The two contenders for the Air Force aerial-refueling tanker contract, Boeing and Airbus parent EADS, submitted their final bids Thursday...

The two contenders for the Air Force aerial-refueling tanker contract, Boeing and Airbus parent EADS, submitted their final bids Thursday.

Boeing has proposed a military version of its 767 airliner, to be built on its Everett assembly line alongside commercial jets.

EADS is offering an Airbus A330 tanker, to be assembled at a new wide-body jet facility in Mobile, Ala., along with commercial A330 freighter jets.

Since both contending airplanes meet all the mandatory-performance requirements, the terms of the competition mandate that the lowest price should be decisive.

Boeing CEO Jim McNerney on Thursday said Boeing’s final bid price is “aggressive but responsible.”

Speaking to analysts at a conference in New York, The Associated Press reported, McNerney told his audience: “The people in this room would be glad if we won at the bid level that we’ve put in, and would be happy if we lost at a lower level.”

However, price in the end may not be the deciding factor because the contest has become heavily politicized.

Boeing supporters in Congress have characterized the lengthy contest as a fight between U.S. and European interests. Boeing claims that over 40 years, a 767 win would support 50,000 jobs around the U.S., with about 11,000 of those in Washington state.

Airbus claims that an A330 tanker win would support 48,000 American jobs. Neither side provides details to support their figures.

Boeing executives and their Congressional supporters have so far failed to persuade the Pentagon to take into account illegal subsidies EADS received in development of the A330.

There are signs the contest may drag on beyond the Air Force decision, which is expected next month. Boeing appears ready to consider another formal protest if EADS wins.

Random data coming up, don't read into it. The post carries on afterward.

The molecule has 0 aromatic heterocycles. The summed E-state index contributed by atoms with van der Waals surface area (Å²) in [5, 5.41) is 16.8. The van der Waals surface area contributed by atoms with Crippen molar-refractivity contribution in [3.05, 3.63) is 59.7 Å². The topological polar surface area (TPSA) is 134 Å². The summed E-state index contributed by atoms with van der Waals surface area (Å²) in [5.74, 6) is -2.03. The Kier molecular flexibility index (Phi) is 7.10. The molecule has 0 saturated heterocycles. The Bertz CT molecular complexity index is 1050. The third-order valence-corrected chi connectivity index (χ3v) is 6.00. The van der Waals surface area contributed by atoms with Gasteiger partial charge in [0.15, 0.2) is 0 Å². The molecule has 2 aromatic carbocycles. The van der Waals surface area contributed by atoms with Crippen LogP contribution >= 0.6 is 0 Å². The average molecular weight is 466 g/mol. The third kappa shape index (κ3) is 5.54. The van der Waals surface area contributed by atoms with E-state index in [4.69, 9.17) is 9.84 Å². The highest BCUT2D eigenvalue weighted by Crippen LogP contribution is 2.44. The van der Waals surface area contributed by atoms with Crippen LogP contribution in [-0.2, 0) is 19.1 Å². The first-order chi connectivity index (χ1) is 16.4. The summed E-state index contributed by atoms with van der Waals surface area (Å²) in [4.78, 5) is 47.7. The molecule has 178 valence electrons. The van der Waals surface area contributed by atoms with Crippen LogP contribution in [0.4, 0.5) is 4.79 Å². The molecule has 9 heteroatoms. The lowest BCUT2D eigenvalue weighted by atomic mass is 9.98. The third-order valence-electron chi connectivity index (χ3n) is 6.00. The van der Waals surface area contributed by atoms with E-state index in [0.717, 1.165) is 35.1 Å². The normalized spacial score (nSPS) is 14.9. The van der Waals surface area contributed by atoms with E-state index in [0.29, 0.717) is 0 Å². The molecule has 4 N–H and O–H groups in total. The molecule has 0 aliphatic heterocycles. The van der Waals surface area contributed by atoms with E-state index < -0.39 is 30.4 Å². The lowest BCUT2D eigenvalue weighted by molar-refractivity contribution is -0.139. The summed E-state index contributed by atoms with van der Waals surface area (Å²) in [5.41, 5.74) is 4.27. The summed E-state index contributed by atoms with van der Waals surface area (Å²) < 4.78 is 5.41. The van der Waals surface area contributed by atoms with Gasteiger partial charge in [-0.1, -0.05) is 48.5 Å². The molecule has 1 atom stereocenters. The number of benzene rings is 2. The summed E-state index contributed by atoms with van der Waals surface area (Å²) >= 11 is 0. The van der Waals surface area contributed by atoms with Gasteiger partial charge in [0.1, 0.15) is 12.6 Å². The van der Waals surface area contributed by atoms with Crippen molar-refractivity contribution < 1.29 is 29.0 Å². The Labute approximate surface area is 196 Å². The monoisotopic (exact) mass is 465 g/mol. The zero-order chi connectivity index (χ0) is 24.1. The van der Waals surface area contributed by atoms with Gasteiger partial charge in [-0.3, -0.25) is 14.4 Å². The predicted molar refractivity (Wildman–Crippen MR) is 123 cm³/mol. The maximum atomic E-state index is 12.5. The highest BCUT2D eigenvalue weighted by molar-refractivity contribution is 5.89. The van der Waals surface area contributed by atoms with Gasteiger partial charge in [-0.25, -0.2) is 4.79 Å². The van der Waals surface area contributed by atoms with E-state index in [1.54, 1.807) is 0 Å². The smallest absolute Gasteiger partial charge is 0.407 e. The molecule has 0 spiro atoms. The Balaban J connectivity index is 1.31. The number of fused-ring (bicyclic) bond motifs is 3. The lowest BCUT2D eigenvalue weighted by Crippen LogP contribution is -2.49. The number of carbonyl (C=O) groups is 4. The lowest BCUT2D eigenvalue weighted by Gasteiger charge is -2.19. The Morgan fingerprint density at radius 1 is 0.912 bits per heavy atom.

In 2008, Boeing successfully protested a previous award of the contract to EADS on procedural grounds. This time, the basis of another protest could lie in a mistake by the Air Force procurement office last November.

In that incident, data on the Boeing plane was inadvertently sent to Airbus. The Air Force tried to fix the error by giving both sides access to the corresponding data on its rival, but Boeing has continued to query what happened.

Boeing CEO McNerney put forward Boeing’s view of what’s at stake in a statement Thursday:

“This decision is critical to America’s national security and its manufacturing base,” McNerney said.

In contrast, EADS North America Chairman Ralph Crosby chose not to look through that political lens, instead insisting that Airbus’ jet is better for the Air Force mission.

“We’re proud to compete on the merits of our tanker offering and support the warfighter’s right to choose the aircraft they will go to war in,” said Crosby.

The contract is worth $35 billion directly, to replace the current fleet of Boeing-built KC-135 tankers with 179 new tankers. A further $5 billion or more in operational support is also at stake.

Dominic Gates: 206-464-2963 or dgates@seattletimes.com